Yengich responded that a lawsuit would not prevent the leases from landing with an oil company that then would have rights to them.
"Once the leases were handed over, there was little or nothing — actually nothing — that could be done," Yengich said.
After the half-hour hearing, DeChristopher’s mother, Christine DeChristopher, said she was glad to see what she considered a fairer back-and-forth than what she witnessed at last year’s trial in Salt Lake City. "Not that I expect something positive to come out of it."
She called the trial "a railroading," and said she had been surprised that the government prosecuted at all. Now, though, she said, she believes it happened because the government needed to shut up any opposition to the status quo.
Using terms similar to how her son frequently describes America’s power structure, she said her family’s ordeal illustrates how little power "the average Joe" has, and how Americans’ pride in a fair judicial system is naive.
"The oil powers do control us," she said. "The corruption in the system was blatant with that judge [Benson]."
Dylan Rose Schneider, a friend and member of Peaceful Uprising, the "climate justice" group that DeChristopher co-founded, said the hearing disappointed her because it was too short, and mostly about legal technicalities.
"Nothing had to do with Tim and his action," she said — nothing about his attempted defense of the planet from climate change.
Defense attorney Pat Shea spoke to a dozen DeChristopher supporters at a downtown Denver rally after the hearing, and said it was a shame that DeChristopher never was able to make the case that catastrophic climate change required him to act.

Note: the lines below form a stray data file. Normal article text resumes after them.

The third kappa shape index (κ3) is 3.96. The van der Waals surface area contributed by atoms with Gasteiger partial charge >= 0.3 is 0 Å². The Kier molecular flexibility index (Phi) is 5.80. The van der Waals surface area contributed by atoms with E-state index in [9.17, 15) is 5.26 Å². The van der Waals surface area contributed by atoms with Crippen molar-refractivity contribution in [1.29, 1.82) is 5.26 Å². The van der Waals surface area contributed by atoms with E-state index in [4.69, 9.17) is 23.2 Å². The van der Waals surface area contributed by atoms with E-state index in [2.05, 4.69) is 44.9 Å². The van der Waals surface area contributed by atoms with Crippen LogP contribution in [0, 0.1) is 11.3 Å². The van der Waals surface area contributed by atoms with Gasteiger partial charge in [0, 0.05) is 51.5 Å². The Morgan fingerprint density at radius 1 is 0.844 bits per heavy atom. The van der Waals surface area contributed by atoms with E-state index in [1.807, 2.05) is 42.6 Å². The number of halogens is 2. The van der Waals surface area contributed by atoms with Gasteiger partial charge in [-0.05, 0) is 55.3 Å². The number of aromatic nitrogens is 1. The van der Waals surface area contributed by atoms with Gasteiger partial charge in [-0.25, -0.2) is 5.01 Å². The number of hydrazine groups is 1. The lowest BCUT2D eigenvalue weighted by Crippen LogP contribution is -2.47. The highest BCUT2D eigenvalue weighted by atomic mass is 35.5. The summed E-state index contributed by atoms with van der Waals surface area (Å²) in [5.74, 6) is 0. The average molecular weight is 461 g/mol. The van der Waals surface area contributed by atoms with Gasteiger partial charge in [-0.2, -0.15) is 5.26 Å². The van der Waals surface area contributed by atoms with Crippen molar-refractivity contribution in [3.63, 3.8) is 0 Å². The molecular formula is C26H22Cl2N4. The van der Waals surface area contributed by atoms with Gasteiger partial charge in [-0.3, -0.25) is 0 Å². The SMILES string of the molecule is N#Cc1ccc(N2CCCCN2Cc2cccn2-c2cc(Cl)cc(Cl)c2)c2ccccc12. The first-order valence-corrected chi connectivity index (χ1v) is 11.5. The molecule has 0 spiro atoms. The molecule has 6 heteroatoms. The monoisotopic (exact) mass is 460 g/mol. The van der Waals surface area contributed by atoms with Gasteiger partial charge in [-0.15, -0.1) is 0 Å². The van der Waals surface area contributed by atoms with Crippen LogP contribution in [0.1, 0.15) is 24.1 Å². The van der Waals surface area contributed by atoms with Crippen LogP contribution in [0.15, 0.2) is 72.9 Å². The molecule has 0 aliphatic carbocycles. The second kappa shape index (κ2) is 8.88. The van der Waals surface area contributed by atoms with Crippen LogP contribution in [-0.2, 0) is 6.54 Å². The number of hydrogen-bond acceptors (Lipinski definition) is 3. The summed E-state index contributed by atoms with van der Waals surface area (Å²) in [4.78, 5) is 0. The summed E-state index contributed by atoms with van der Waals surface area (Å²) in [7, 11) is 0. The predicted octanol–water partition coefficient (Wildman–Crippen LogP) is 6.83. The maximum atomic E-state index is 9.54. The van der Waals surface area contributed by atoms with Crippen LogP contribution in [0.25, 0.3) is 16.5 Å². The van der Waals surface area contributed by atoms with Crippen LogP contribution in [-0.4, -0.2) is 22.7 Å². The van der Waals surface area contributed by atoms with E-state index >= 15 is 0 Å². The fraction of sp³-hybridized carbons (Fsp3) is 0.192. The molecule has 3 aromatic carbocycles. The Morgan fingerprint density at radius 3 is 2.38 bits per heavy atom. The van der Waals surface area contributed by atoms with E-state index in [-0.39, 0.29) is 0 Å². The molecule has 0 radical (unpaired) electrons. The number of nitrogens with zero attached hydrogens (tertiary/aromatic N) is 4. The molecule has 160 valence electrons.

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It’s more or less a peaceful existence for this co-founder of the "climate-justice" group Peaceful Uprising, and he has used the past nine months largely for introspection, not activism, since U.S. District Judge Dee Benson sent him away last July. He wants to go to a seminary when he’s out and become a Unitarian minister.
While not changing the defiant tune that Benson said landed him here, he concedes he would rather be somewhere else. It gets boring.
"I’ve just been doing my time here," he said last week in a face-to-face interview at the prison camp visiting room — a big room that looks like a bus station with rows of conjoined seats facing one another.
Although it was an environmental stand that led him here, DeChristopher is just as incensed when talking about "corporate citizenship," such as that endorsed by a Supreme Court ruling opening the vault for untold corporate dollars in elections. He champions worker rights and "social justice," and, in fact, said he believes it’s now too late for climate activism to thwart catastrophe. Best to ensure that poor people and nations don’t bear most of the brunt.
He’s not pulling activist strings from prison, and he’s not writing much but friendly letters. It doesn’t mean, he noted, that he regrets anything or wouldn’t — won’t — do something like this again.
"We do have the power to shape the country," he said, "but too often people act like consumers instead of citizens."
That question of citizenship — and its relative definitions — is essentially how he got here. Before and during his trial in spring 2011, DeChristopher maintained it was necessary to stand against a federal oil- and gas-lease auction that he argued was illegal and rushed without necessary environmental review at the end of the George W. Bush administration. The incoming Obama team later pulled the leases for further review.
Prosecutors said DeChristopher’s brand of "citizenship" threatened the "rule of law." Jurors, some reluctantly, convicted him. Judge Benson then told DeChristopher he likely wouldn’t have faced prison had he stopped speaking out — as he did in a fiery post-conviction speech on the courthouse steps, where the activist urged supporters rallying on Main Street to follow his lead into civil disobedience against climate change.